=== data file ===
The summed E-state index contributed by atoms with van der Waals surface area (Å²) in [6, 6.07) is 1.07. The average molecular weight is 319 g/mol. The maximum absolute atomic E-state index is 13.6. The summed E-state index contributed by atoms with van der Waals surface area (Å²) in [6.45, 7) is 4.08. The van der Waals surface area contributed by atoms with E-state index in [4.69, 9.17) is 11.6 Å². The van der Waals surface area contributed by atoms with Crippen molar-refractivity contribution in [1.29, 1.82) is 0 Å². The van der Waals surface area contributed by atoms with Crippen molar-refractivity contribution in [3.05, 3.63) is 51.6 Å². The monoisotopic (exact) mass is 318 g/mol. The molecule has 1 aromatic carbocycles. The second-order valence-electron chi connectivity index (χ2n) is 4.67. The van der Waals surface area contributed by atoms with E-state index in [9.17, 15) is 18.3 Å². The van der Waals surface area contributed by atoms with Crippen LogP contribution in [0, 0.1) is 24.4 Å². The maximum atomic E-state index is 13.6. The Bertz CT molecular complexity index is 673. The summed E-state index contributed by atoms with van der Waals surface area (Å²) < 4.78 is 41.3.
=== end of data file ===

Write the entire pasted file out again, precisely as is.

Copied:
The summed E-state index contributed by atoms with van der Waals surface area (Å²) in [6, 6.07) is 1.07. The average molecular weight is 319 g/mol. The maximum absolute atomic E-state index is 13.6. The summed E-state index contributed by atoms with van der Waals surface area (Å²) in [6.45, 7) is 4.08. The van der Waals surface area contributed by atoms with E-state index in [4.69, 9.17) is 11.6 Å². The van der Waals surface area contributed by atoms with Crippen molar-refractivity contribution in [1.29, 1.82) is 0 Å². The van der Waals surface area contributed by atoms with Crippen molar-refractivity contribution in [3.05, 3.63) is 51.6 Å². The monoisotopic (exact) mass is 318 g/mol. The molecule has 1 aromatic carbocycles. The second-order valence-electron chi connectivity index (χ2n) is 4.67. The van der Waals surface area contributed by atoms with E-state index in [9.17, 15) is 18.3 Å². The van der Waals surface area contributed by atoms with Crippen LogP contribution in [0, 0.1) is 24.4 Å². The maximum atomic E-state index is 13.6. The Bertz CT molecular complexity index is 673. The summed E-state index contributed by atoms with van der Waals surface area (Å²) < 4.78 is 41.3.